We began in the Reception Room itself which is dedicated to un-mounted and extended European fan leaves dating from the seventeenth and eighteenth centuries. These are, in effect, the decorated or painted leaves of fans that have been framed as pictures after the fan has been dismantled. Mary explained that Monarchs, particularly Louis XIV of France, habitually requisitioned the precious metals and gems that decorated fans to finance their wars. As the leaves of the fans were usually works of art in themselves the owners did their best to conserve them. Among the unmounted fan leaves displayed in the Reception Room is an elaborate ‘painting’ on vellum depicting the Grand Dauphin’s twentieth birthday celebrations. This ‘window’ onto French Court life during the reign of Louis XIV is one of the museum’s many highlights.
From the Reception Room we moved to The Green Room. Largely devoted to explaining how fans are made, this room also houses two of the museum’s ‘gems’: a fan painted by Walter Sickert and a fan-shaped design by Paul Gauguin.
We then moved to the first floor where the special 25th anniversary display is mounted. This is a dazzling array of fans, once the property of Royal and other high-born European ladies, and mostly from the 18th, 19th and 20th centuries.
Interesting as it would be, it is not practical to discuss in detail all of the beautiful and historic fans that are on display so I have chosen three that, between them, give an idea of the extent and interest of the collections.
I will begin with The Elizabethan Folding Fan (c.1590-1630). This is an exquisitely embroidered silk fan with ivory sticks joined at the pivot end with cord or ribbon. This type of fan is thought to have been fashionable for only a short time and was often worn with the ‘wheel farthingale’ dresses popular at the Court of Elizabeth I. Indeed, the fan is displayed beneath a portrait of Queen Elizabeth I in which she is shown wearing a very similar fan on her girdle. Thought to be the only surviving fan of this type, it was acquired for the Nation for £45,000. The acquisition was funded by the Friends of the Museum and grants from such sources as the Art Fund, National Heritage Memorial Fund and other philanthropic sources.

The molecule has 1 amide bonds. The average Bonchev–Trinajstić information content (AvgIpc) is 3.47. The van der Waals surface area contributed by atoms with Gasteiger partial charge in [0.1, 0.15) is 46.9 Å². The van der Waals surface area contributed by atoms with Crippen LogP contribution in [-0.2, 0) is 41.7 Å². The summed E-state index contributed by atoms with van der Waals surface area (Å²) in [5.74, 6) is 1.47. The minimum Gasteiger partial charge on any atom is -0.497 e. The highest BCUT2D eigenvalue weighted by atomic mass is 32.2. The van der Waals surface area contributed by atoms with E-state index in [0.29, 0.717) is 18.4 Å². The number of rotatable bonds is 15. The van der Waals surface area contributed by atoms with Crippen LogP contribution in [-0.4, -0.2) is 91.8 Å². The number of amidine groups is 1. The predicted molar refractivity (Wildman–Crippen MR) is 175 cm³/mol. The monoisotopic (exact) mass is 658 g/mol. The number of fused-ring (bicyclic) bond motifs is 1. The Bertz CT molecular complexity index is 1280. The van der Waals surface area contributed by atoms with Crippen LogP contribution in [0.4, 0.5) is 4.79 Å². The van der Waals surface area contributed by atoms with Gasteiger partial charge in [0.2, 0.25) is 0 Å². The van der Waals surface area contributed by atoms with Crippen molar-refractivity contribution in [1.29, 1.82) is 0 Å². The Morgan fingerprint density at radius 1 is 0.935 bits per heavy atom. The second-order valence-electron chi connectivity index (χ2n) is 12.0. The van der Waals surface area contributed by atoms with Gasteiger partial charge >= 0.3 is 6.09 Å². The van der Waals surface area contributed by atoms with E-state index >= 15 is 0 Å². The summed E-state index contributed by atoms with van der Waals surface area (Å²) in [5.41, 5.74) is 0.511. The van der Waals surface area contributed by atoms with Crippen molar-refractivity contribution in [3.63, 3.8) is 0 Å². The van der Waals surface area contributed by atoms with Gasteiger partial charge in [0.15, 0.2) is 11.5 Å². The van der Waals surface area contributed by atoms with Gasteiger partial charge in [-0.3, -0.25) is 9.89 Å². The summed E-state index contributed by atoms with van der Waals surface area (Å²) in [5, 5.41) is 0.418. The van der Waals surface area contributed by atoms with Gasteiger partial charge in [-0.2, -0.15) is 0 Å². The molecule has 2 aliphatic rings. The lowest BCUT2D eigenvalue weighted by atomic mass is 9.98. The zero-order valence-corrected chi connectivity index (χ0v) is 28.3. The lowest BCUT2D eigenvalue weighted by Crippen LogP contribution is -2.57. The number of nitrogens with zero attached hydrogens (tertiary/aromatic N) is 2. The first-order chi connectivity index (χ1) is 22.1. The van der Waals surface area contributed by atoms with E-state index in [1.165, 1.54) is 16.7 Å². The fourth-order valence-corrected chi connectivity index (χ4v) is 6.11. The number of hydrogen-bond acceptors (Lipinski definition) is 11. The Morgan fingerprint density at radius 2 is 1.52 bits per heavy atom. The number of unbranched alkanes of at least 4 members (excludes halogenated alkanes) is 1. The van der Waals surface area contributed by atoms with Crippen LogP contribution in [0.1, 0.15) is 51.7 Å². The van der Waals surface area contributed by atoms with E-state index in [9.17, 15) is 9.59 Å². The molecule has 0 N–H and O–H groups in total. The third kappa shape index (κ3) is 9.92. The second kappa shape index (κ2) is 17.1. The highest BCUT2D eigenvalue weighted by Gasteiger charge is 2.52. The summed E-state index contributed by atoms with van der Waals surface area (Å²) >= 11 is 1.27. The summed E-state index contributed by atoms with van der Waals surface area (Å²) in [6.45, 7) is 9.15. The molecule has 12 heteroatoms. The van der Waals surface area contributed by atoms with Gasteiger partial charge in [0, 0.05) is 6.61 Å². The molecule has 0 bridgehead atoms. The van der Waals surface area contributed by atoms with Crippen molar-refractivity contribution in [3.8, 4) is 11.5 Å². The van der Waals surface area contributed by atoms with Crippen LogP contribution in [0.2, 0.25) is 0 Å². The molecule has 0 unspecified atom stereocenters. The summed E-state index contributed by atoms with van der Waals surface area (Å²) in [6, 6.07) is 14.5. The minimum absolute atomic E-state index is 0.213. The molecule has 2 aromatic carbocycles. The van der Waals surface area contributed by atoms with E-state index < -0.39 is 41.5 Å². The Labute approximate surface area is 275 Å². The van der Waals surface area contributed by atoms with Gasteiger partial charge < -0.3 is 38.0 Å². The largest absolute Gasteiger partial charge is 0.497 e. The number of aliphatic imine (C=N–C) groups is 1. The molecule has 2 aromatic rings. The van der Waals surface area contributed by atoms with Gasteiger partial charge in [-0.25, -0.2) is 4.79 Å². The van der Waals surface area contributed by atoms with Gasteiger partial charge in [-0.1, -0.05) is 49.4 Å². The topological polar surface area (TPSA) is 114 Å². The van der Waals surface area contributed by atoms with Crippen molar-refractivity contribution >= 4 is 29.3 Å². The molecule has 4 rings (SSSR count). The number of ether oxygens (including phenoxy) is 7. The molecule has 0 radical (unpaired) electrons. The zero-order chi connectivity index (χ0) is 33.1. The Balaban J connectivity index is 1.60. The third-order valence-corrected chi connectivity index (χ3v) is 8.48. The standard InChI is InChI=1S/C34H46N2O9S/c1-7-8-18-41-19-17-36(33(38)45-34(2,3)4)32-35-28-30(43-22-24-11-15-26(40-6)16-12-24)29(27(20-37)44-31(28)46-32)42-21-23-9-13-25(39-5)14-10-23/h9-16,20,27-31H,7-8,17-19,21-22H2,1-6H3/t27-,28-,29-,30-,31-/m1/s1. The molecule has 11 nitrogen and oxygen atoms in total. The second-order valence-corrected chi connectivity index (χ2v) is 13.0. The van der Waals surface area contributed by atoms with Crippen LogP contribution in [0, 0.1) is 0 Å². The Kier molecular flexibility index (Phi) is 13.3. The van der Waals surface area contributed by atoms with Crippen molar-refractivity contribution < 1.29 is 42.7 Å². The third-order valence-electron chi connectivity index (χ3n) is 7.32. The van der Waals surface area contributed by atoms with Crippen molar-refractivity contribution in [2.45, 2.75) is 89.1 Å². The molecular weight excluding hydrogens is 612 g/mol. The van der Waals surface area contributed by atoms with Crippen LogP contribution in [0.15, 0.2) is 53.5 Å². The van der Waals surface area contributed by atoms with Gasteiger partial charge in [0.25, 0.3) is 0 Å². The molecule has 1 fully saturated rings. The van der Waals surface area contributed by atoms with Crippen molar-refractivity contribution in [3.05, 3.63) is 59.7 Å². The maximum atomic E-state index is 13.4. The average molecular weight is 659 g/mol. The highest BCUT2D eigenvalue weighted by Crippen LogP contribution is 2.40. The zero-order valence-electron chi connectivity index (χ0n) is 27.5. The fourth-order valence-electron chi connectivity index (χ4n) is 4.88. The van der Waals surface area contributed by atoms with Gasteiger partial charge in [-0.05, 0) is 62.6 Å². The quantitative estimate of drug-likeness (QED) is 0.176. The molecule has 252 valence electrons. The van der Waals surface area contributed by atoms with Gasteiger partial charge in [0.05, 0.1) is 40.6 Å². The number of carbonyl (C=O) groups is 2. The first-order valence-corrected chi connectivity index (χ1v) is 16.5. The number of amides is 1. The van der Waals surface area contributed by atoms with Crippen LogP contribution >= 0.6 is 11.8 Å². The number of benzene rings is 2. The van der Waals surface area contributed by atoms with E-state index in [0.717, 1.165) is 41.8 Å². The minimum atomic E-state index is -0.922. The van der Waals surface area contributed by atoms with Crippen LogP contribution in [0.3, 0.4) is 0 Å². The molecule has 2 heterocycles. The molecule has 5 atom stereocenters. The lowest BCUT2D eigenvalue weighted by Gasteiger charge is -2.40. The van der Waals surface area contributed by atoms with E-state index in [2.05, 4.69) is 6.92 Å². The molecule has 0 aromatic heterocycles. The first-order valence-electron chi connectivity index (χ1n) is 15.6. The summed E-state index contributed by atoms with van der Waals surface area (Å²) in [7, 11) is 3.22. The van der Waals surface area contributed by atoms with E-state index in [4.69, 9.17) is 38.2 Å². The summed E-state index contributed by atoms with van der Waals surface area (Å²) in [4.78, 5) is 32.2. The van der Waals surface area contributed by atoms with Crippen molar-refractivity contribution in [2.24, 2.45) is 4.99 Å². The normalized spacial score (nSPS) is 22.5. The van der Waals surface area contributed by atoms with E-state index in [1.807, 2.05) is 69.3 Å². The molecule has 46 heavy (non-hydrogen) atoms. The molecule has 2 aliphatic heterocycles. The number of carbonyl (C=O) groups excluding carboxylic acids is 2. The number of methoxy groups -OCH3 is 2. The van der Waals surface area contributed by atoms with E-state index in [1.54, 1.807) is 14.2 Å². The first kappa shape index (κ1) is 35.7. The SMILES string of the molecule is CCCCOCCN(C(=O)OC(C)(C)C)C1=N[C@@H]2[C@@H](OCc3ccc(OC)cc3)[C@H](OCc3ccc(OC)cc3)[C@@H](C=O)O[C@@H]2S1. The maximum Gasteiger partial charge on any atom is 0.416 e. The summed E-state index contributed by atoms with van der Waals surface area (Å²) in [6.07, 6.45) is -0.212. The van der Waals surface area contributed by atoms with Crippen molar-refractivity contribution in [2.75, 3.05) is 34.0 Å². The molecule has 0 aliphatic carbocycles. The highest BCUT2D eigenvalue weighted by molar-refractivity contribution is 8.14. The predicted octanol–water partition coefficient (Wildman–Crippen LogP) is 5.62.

From this late 16th/early 17th century fan we jump to the late 19th century and ‘Stephanie’s fan’.
This beautiful fan was given to Princess Stephanie of the Belgians by her aunt and uncle, the Count and Countess of Flanders, on her ill-fated marriage to Prince Rudolph von Hapsburg (heir to the Austro-Hungarian Empire) in 1881. The sticks of mother of pearl are beautifully carved with flowers and tendrils and musical instruments and there is a gold and diamond loop on either side of the rivet. There is applied gold to the guards which are further decorated with fine silverwork and 1,500 rose diamonds with a diamond crowned ‘S’ on one of them. The double vellum leaf is painted on both sides, signed Cesare Dell ‘Acqu and dated 1881.
The Museum’s newest acquisition is a very modern fan entitled ‘Swan Lake’. This was made by Sylvain Le Guen just two weeks ago. The sticks and guards are ebony. The sticks are overlaid with mother of pearl and the front guard with crystals and a ‘lacing’ of black vinyl. The leaf is white organza applied with white and black petals and bordered with pearl paint. The black petals are further applied with white ostrich feather barbs, black rooster and black swansdown.

These three fans demonstrate what has changed and what has remained constant in the art of fan-making over the centuries. Swan Lake, made in 2016, has the same basic structure as the Elizabethan Fan and Stephanie’s Fan but each of the three represents its own time in the materials used and the decorations applied to them. It was interesting to learn that fan making is still a thriving art form and an industry. I am reliably informed that Sylvain Le Guen is currently employed restoring a fan of blue jay feathers for the Duchess of Cornwall: at the other end of the scale fans are still being mass produced in China (where fans originated) for weddings, parties, theatrical productions and decorations of all descriptions.
21st January 2016.
With many thanks to Camilla Hiscock, Curatorial Assistant at the Fan Museum, for providing me with unpublished information about the three very special fans described above.

Book Club

Book Club meets once a month. To find out more please speak to Annette or Rosey at one of our meetings.


Wimbledon WI Bridge Club meets in the evening on the 3rd Wednesday of the month.

If you are interested in joining and for further details please speak to Rosey or Sue at one of the Monday meetings.

Our 2016 Local Charity

Our chosen charity of the year is Home Start Merton

Home-Start Merton has been supporting families in Merton since 1993 and offers free support, friendship and practical help to families with at least one child under eleven. Families are visited regularly in their own homes by volunteers, who have all had experience of parenting, and know how hard it can sometimes be.

Volunteers support families facing a variety of difficulties including :

  • Loneliness
  • Isolation
  • Postnatal illness
  • Disabilities
  • Ill health
  • Bereavement
  • Multiple births
  • Relationship difficulties